New housing strategy to reintegrate extremists


According to reports The Home Office is looking at a new strategy to reintegrate extremists who – depending on assessment – could take priority on housing waiting lists

Under pilot schemes, police and local authorities would assess extremists formerly investigated as suspects by the security services to see what threat they pose and what it would take to help reintegrate them.

Extremists who had nowhere suitable to live could be put in social housing by the local council and could have their rent paid if necessary.

Up to 20,000 extremists who have been previously investigated by MI5 will be targeted in the scheme called ‘Operation Constrain’.

Whitehall sources have confirmed the scheme could also apply to Britons returning from Islamic State group territory in Syria.

Security services have prioritised issues surrounding Britons returning from Syria ahead of the imminent collapse of the caliphate of Islamic State in Iraq and Levant.

Some 850 Britons are thought to have travelled to Syria in recent years and around 350 are thought to have returned.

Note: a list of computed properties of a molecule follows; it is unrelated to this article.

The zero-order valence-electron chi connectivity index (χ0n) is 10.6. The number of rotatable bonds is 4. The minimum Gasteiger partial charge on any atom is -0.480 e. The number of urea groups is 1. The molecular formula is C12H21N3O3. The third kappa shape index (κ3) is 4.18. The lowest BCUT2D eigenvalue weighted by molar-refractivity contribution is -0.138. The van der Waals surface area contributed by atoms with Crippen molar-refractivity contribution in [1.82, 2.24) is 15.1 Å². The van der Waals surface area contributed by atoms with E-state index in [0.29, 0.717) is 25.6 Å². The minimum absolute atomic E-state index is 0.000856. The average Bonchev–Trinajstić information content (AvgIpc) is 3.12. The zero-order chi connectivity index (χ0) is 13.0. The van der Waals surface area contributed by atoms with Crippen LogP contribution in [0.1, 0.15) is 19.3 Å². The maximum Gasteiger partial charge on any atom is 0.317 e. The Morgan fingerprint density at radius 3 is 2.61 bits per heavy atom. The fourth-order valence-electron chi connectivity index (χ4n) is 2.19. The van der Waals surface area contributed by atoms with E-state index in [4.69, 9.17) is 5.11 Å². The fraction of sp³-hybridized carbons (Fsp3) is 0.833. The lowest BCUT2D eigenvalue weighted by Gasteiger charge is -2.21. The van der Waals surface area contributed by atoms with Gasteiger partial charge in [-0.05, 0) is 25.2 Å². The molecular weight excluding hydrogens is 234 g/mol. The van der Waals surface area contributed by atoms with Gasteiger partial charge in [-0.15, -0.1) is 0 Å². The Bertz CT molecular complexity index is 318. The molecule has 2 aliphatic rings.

So far only a small proportion have been prosecuted.

Counter terrorism officials have said it can be difficult to find evidence that they committed crimes in the war zones of Syria and Iraq.

Earlier this month, Max Hill QC, the government’s terrorism law watchdog, suggested that those who had travelled out of “naivety” might be better reintegrated rather than prosecuted.

MI5 previously confirmed that around 20,000 people had been “persons of interest” in counter terrorism investigations in the past.

Under the existing de-radicalisation programme ‘Prevent’, teachers, doctors and social workers can refer people they fear may turn to extremism.

Constrain, as initially outlined, would allow police and social workers to contact people already on MI5’s databases to assess what danger they pose and what it would take to integrate them into society.

In hotspots for terror suspects such as Birmingham, Manchester and London, police will be handed details of potential terrorists by counter-terrorism services and will visit them in person.

A local panel would decide what interventions could work.

If those listed have no suitable accommodation, the housing department of the relevant council can work towards accessing social housing, with rent payments covered.

Such interventions are seen as assisting police and Prevent teams being able to send back assessments about the risk the extremists pose.

The Home Office said: “We are reviewing our counter-terrorism strategy to make sure we respond to the evolving threat in the most effective way we can.”


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